2. GLOBAL HEALTH DIPLOMACY AS AN ECONOMIC SOLUTION. “COVID has shown that the globe is smaller now, no disease is more than a day’s plane ride from your front door,” U.S. Surgeon General Jerome Adams emphasized. Public health has often been characterized as anti-business, for example pitting pollution against job creation, but the greatest expense for Fortune 500 companies is healthcare. Communities that are unhealthy cost businesses absenteeism, turnover and lower production. When businesses invest in the health of their communities and workforces, it boosts the bottom line.

3. THE FIRST CHALLENGE TO TACKLE IS GLOBAL SUPPLY CHAIN AND EQUITABLE DISTRIBUTION. Elise Labott, Founder of Twopoint.o Media, joined Ambassador Ulrik Vestergaard Knudsen, Deputy Secretary-General with the OECD, in a conversation on the impact of a global health crisis on diplomatic efforts. COVID has been an amplifier of mega-trends, with both positive and negative implications. Digitally we’ve leaped ahead, but there’s an undeniable — and possibly permanent — negative impact on globalization and trade. Knudsen cautioned against a nationalist approach to producing medical equipment and supplies, pointing out the key challenge is ensuring equitable distribution between developed and less-developed countries in terms of supplies and vaccines.

4. IMPACT OF GLOBAL HEALTH DIPLOMACY IS HARD TO MEASURE. Although health diplomacy as a field is new, it is quickly becoming as important as public diplomacy in the considerations of foreign policy. Speakers were quick to point out the difficulty in evaluating something we haven’t seen before with less obvious markers of success. How do you sustain political will in planning — and budgeting — for a worst-case scenario when the indicator of success means that it never happens? Resiliency in recovery must be top-of-mind for decision-makers.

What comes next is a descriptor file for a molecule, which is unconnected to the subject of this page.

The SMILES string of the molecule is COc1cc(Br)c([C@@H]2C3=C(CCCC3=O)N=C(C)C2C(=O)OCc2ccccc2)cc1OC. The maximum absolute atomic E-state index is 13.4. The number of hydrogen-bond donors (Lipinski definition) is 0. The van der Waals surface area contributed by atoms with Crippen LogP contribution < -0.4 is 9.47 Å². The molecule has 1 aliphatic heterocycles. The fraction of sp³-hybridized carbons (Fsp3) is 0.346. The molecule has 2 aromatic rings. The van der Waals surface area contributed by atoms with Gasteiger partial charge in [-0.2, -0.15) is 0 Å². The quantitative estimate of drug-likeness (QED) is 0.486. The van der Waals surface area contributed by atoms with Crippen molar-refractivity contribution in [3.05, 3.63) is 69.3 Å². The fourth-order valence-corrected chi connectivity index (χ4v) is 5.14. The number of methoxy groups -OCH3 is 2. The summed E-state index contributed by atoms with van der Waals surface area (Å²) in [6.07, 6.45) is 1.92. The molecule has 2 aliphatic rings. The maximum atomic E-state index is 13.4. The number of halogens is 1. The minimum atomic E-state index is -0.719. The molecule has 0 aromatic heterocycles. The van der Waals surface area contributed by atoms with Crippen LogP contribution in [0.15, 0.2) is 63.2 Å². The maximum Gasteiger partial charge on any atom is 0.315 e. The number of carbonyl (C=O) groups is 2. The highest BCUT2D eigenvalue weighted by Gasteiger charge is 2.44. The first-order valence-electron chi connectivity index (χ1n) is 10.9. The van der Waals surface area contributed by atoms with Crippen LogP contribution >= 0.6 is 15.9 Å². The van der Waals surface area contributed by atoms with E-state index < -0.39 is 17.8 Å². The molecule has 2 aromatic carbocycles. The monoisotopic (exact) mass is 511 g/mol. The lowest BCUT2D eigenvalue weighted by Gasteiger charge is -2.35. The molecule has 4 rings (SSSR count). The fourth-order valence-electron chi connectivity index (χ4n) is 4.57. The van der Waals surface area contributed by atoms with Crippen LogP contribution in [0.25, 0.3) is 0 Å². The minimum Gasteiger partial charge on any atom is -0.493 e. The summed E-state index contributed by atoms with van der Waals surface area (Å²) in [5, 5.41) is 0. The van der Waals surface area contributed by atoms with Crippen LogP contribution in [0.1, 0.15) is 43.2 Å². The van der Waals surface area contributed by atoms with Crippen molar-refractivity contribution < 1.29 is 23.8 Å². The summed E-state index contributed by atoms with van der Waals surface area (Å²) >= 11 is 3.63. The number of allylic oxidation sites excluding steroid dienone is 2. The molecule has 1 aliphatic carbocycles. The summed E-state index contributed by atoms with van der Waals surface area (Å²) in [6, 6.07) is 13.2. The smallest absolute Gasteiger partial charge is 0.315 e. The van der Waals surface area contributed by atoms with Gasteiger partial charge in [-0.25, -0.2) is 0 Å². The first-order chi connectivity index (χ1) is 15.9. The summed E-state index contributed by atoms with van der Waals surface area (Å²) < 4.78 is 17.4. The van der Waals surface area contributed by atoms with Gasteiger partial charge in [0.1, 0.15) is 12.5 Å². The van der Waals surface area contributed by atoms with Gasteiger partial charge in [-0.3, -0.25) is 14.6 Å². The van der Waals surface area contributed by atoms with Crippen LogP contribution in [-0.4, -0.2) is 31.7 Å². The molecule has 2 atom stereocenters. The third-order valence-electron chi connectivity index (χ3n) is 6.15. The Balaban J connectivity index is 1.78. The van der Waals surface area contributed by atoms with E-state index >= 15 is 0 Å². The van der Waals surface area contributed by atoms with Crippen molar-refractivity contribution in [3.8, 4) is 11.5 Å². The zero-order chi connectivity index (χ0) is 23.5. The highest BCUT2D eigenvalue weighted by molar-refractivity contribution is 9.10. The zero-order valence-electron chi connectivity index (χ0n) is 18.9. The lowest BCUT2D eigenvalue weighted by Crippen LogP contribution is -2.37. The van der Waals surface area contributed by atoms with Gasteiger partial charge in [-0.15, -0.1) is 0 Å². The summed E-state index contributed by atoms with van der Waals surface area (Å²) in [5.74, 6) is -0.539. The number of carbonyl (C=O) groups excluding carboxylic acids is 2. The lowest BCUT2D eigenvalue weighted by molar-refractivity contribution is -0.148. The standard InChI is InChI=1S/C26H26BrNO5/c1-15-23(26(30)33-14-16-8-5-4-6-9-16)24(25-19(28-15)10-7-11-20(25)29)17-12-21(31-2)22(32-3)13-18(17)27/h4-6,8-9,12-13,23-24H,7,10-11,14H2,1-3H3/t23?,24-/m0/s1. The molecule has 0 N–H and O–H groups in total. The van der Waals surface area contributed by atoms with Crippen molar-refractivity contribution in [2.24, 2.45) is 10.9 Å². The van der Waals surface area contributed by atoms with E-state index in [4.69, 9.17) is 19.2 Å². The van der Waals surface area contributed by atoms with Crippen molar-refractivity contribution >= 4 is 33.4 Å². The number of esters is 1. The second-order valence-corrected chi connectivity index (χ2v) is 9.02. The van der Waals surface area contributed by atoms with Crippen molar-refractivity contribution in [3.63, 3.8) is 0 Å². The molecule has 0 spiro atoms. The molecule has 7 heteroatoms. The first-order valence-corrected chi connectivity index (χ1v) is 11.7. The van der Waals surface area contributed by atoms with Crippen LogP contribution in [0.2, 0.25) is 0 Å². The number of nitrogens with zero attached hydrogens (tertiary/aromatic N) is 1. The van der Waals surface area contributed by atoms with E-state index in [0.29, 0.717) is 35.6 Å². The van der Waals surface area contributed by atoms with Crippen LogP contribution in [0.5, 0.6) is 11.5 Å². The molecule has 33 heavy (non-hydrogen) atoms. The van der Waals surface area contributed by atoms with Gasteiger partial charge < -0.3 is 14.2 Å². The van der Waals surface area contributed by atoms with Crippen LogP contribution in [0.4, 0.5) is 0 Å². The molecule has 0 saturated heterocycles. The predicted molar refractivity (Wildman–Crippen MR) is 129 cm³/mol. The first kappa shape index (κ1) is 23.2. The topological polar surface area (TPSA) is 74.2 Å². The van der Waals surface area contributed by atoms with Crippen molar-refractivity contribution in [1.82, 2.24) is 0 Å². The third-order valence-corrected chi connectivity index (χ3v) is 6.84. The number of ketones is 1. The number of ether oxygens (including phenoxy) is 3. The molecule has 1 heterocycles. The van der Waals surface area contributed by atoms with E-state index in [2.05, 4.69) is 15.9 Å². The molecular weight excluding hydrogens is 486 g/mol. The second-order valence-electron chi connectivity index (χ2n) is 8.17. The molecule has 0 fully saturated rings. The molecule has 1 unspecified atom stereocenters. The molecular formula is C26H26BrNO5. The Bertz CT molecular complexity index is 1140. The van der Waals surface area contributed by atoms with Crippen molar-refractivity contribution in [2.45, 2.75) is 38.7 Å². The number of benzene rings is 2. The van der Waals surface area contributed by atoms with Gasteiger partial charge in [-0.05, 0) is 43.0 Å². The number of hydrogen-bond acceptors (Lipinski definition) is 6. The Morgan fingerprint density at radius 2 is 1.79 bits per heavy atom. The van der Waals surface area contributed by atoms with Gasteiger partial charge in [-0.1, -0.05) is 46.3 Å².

5. U.S. NEEDS DIVERSE PERSPECTIVES IN PUBLIC HEALTH DECISION-MAKING. Representatives Gerry Connolly (D-VA) and Chrissy Houlahan (D-PA) spoke with Carmen Paun, Health Reporter at POLITICO, on the need for diversity in Congressional decision-making. Quoting John Donne, “No man is an island to himself,” Connolly pointed out that the U.S. needs to lean into international collaboration to address international challenges, while also working to diversify our reliance on imported medicine and equipment. Praising the current Congress as the most diverse in history, Rep. Houlahan underscored that more perspectives lead to better decisions that reflect everyone’s differing realities.


Check out the full debrief with highlights and key takeaways.